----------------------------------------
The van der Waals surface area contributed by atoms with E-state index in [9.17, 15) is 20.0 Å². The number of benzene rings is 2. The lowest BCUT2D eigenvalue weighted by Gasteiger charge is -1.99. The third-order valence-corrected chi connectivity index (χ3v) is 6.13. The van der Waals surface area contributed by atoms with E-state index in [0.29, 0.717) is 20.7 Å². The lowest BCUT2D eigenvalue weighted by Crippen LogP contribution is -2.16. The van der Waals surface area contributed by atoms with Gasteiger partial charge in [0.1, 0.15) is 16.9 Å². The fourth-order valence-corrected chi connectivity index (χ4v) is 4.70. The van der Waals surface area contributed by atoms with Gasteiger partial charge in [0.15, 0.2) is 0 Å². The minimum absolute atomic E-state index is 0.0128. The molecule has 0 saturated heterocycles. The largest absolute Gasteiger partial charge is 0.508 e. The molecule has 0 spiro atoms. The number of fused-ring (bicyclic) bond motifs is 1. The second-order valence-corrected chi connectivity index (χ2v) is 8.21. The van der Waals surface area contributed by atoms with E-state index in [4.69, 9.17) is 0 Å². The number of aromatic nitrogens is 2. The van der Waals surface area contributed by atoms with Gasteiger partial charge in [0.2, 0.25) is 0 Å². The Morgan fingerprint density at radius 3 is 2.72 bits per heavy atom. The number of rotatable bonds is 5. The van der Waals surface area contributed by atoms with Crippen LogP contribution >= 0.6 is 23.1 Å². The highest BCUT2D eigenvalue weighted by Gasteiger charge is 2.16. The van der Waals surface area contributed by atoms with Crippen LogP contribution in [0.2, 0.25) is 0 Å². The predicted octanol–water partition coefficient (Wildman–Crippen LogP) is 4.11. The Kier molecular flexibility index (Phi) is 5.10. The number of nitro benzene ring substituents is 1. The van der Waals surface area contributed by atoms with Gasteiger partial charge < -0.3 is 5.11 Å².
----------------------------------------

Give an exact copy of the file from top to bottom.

The van der Waals surface area contributed by atoms with E-state index in [9.17, 15) is 20.0 Å². The number of benzene rings is 2. The lowest BCUT2D eigenvalue weighted by Gasteiger charge is -1.99. The third-order valence-corrected chi connectivity index (χ3v) is 6.13. The van der Waals surface area contributed by atoms with E-state index in [0.29, 0.717) is 20.7 Å². The lowest BCUT2D eigenvalue weighted by Crippen LogP contribution is -2.16. The van der Waals surface area contributed by atoms with Gasteiger partial charge in [0.1, 0.15) is 16.9 Å². The fourth-order valence-corrected chi connectivity index (χ4v) is 4.70. The van der Waals surface area contributed by atoms with Gasteiger partial charge in [0.15, 0.2) is 0 Å². The minimum absolute atomic E-state index is 0.0128. The molecule has 0 saturated heterocycles. The largest absolute Gasteiger partial charge is 0.508 e. The molecule has 0 spiro atoms. The number of fused-ring (bicyclic) bond motifs is 1. The second-order valence-corrected chi connectivity index (χ2v) is 8.21. The van der Waals surface area contributed by atoms with E-state index in [4.69, 9.17) is 0 Å². The number of aromatic nitrogens is 2. The van der Waals surface area contributed by atoms with Gasteiger partial charge in [0.2, 0.25) is 0 Å². The Morgan fingerprint density at radius 3 is 2.72 bits per heavy atom. The number of rotatable bonds is 5. The van der Waals surface area contributed by atoms with Crippen LogP contribution >= 0.6 is 23.1 Å². The highest BCUT2D eigenvalue weighted by Gasteiger charge is 2.16. The van der Waals surface area contributed by atoms with Crippen LogP contribution in [0.2, 0.25) is 0 Å². The predicted octanol–water partition coefficient (Wildman–Crippen LogP) is 4.11. The Kier molecular flexibility index (Phi) is 5.10. The number of nitro benzene ring substituents is 1. The van der Waals surface area contributed by atoms with Gasteiger partial charge < -0.3 is 5.11 Å².